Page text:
So I wrote back:
I don’t believe that there is a completely UV-proof Polypropylene material. The coatings that are used do have a lifetime, and they are usually measured in a matter of weeks, or months at the most. I would not trust the coating to protect the bags for very long. On the other hand relying on plantings to ultimately protect the bag material from sunlight is equally uncertain; as you know, nature never provides complete and uniform cover.
As for slitting the bag material in order to directly seed the soil sounds counter productive to me. Such cutting of the bags can only weaken the integrity of the matrix that creates the monolithic nature of the earthbag retaining wall. And, as you point out, replacing the barbed wire with specially fabricated connectors just adds extra cost to the project.
If I wanted a green retaining wall, I would use standard earthbag methods and protect them with stabilized plaster, then add a secondary commercial green living wall system, similar to what is shown in this article. By doing this you would create a more durable and likely less costly retaining wall.
I got word from Thailand yesterday that Owen’s health is improving. The email I received says, “Oh he get better very much. He can breath by himself. Today he eat first meal. He try to talk but still no voice.”
I think that all of our thoughts and prayers have contributed to this. Thank you all!
Many of the regular readers of this blog have probably been wondering why Owen has not been posting here for the last few weeks. The reason is that he has been ill and is now in a hospital.
About three weeks ago I got a message from Owen that he was doing a serious worm cleanse and was weak, asking me to take over making regular posts. That is the last I have heard directly from Owen.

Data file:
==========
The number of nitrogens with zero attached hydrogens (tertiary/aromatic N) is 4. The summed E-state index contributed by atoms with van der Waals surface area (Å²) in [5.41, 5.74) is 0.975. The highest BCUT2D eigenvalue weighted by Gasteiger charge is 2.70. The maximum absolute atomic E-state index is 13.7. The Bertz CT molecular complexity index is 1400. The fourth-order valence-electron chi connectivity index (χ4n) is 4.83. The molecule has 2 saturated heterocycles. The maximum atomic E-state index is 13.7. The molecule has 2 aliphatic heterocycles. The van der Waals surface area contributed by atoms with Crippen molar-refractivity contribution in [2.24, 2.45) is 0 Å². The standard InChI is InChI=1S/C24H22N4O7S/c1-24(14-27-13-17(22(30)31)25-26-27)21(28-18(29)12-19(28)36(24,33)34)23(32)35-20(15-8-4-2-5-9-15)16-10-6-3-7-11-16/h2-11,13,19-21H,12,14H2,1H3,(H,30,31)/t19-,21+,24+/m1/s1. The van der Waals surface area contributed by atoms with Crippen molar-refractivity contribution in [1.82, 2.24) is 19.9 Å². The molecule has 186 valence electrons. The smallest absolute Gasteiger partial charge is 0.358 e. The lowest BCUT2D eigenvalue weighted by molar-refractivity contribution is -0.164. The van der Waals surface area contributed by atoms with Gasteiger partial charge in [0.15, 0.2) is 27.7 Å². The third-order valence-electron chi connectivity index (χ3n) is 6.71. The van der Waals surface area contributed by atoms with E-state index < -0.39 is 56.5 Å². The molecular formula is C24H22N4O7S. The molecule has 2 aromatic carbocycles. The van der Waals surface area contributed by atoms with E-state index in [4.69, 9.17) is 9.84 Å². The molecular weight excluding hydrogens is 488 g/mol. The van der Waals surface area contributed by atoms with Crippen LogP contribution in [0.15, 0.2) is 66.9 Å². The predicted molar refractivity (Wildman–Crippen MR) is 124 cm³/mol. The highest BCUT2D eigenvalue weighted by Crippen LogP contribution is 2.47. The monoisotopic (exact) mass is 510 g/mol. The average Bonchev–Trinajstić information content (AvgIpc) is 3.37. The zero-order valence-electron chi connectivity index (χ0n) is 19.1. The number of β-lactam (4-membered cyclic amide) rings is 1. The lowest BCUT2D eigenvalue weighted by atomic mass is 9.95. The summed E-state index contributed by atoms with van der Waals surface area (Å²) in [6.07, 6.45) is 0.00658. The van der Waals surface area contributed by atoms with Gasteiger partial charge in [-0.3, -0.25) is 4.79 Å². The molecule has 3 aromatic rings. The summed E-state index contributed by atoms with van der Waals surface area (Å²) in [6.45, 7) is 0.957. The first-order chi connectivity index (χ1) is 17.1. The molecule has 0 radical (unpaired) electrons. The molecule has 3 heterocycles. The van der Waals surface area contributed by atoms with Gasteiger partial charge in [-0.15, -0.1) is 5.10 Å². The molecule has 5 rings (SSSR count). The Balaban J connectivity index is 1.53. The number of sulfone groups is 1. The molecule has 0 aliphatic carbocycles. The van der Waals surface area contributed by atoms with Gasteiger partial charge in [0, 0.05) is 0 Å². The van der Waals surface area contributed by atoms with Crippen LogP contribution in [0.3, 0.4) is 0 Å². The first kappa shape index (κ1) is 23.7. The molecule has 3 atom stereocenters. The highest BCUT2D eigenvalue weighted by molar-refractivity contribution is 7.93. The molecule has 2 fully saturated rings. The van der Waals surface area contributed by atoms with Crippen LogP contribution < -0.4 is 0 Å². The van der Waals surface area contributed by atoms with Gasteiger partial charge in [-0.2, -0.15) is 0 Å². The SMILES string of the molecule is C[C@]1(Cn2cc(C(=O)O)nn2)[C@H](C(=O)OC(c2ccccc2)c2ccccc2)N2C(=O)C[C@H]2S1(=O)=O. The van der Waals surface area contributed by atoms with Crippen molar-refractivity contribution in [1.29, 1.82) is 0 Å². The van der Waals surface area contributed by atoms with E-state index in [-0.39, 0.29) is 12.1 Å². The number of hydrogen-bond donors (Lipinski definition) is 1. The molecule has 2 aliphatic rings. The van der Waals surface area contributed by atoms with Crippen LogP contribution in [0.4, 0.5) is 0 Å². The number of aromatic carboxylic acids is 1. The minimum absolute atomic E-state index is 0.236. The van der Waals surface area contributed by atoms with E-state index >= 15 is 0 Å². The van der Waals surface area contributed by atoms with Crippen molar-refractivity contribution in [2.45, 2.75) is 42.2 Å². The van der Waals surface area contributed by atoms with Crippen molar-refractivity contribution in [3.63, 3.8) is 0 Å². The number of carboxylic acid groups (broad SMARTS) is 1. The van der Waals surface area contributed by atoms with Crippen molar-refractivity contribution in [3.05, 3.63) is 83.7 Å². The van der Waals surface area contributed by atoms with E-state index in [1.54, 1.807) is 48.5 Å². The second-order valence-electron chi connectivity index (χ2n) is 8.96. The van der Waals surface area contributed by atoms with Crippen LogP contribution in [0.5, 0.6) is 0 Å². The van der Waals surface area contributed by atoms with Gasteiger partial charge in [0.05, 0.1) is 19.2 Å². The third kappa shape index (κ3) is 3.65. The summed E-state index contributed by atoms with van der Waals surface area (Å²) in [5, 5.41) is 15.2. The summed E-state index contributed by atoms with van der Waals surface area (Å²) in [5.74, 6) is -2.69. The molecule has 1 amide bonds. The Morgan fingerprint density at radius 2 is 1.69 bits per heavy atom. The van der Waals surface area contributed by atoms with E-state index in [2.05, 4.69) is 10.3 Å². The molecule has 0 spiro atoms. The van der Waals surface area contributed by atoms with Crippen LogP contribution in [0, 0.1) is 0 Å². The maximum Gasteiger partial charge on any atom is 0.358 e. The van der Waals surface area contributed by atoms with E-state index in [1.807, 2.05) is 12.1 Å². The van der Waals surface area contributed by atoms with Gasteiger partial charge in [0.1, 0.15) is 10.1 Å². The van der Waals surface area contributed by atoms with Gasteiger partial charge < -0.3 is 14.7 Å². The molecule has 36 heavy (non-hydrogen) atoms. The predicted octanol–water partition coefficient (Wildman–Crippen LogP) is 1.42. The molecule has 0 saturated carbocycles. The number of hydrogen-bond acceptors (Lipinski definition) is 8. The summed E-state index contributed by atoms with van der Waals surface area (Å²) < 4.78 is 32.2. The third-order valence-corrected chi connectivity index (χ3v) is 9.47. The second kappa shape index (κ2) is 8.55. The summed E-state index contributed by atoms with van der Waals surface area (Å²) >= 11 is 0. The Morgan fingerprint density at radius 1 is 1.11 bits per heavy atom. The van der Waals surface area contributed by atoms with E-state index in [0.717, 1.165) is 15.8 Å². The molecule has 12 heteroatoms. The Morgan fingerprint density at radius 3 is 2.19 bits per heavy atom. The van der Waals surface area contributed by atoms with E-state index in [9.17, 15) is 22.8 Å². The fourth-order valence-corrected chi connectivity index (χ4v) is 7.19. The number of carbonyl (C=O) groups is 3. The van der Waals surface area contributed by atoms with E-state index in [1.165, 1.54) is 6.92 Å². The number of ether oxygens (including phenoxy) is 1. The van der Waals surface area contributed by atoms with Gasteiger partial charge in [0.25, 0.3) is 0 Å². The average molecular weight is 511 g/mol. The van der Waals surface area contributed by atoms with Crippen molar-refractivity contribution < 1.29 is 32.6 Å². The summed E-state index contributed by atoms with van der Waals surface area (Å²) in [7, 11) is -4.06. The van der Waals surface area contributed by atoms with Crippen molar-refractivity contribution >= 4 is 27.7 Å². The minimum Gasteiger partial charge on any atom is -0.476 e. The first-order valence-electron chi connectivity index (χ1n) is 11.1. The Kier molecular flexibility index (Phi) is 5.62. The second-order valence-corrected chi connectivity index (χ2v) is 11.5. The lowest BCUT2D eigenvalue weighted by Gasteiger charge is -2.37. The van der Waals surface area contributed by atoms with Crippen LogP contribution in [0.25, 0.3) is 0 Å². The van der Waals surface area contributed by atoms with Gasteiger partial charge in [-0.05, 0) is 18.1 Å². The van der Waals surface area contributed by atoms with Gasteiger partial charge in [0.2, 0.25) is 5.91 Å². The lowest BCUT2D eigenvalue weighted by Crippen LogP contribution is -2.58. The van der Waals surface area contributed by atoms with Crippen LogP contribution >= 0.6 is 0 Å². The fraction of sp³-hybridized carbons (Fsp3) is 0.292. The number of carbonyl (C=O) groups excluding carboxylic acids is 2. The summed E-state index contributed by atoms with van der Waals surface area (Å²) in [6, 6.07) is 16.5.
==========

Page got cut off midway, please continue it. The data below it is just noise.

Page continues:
When he stopped answering my emails after several days I did some research to find out where he was staying in Cambodia. He was there because of problems in maintaining his visa in Thailand where he has been living for the last 13 years. I also contacted his adopted Thai family to see if they knew anything about him. They soon answered that they had located Owen and one of them was on his way to Cambodia to assist.
Owen was very weak and was transported via ambulance to a hospital where he was given fluids. More ambulance rides brought him back to his home town in Thailand, where he now is recuperating in a hospital. He is being fed via a tube and has assistance with breathing because of a lung infection.
Owen could use our prayers and blessings at this time.
In America we build our houses with wood. It has been that way since settlers from Europe arrived and needed to clear forested areas just to plant crops. The forests were so vast, it was hard to conceive that the day would ever come when we have cut almost all of the original trees. Only about 2% of the virgin coastal forests now remain in North America; over 90% of the rest of our forests are gone forever.